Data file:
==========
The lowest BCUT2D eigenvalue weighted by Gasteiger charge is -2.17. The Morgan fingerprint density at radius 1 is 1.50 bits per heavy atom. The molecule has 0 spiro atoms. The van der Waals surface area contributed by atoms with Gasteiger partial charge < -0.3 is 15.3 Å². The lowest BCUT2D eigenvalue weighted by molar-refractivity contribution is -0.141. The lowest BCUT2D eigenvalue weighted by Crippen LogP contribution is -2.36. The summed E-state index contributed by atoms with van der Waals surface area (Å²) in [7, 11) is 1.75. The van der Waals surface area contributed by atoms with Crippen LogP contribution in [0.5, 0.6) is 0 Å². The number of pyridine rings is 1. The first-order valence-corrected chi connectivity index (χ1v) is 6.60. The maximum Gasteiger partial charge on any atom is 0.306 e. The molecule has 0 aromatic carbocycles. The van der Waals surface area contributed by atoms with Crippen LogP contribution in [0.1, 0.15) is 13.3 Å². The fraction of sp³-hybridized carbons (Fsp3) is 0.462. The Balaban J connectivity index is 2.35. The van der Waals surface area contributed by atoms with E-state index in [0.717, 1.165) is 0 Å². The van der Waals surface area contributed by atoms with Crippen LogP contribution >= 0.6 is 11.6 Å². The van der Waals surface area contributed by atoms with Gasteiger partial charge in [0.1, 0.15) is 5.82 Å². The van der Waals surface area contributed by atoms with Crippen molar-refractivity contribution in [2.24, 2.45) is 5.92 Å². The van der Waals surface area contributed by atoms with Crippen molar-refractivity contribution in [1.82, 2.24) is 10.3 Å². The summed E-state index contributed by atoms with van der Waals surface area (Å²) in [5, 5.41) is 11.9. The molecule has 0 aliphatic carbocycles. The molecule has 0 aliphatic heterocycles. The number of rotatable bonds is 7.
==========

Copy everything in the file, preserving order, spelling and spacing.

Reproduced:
The lowest BCUT2D eigenvalue weighted by Gasteiger charge is -2.17. The Morgan fingerprint density at radius 1 is 1.50 bits per heavy atom. The molecule has 0 spiro atoms. The van der Waals surface area contributed by atoms with Gasteiger partial charge < -0.3 is 15.3 Å². The lowest BCUT2D eigenvalue weighted by molar-refractivity contribution is -0.141. The lowest BCUT2D eigenvalue weighted by Crippen LogP contribution is -2.36. The summed E-state index contributed by atoms with van der Waals surface area (Å²) in [7, 11) is 1.75. The van der Waals surface area contributed by atoms with Crippen LogP contribution in [0.5, 0.6) is 0 Å². The number of pyridine rings is 1. The first-order valence-corrected chi connectivity index (χ1v) is 6.60. The maximum Gasteiger partial charge on any atom is 0.306 e. The molecule has 0 aromatic carbocycles. The van der Waals surface area contributed by atoms with Crippen LogP contribution in [0.1, 0.15) is 13.3 Å². The fraction of sp³-hybridized carbons (Fsp3) is 0.462. The Balaban J connectivity index is 2.35. The van der Waals surface area contributed by atoms with E-state index in [0.717, 1.165) is 0 Å². The van der Waals surface area contributed by atoms with Crippen LogP contribution >= 0.6 is 11.6 Å². The van der Waals surface area contributed by atoms with Gasteiger partial charge in [0.1, 0.15) is 5.82 Å². The van der Waals surface area contributed by atoms with Crippen molar-refractivity contribution in [2.24, 2.45) is 5.92 Å². The van der Waals surface area contributed by atoms with Crippen molar-refractivity contribution in [1.82, 2.24) is 10.3 Å². The summed E-state index contributed by atoms with van der Waals surface area (Å²) in [5, 5.41) is 11.9. The molecule has 0 aliphatic carbocycles. The molecule has 0 aliphatic heterocycles. The number of rotatable bonds is 7.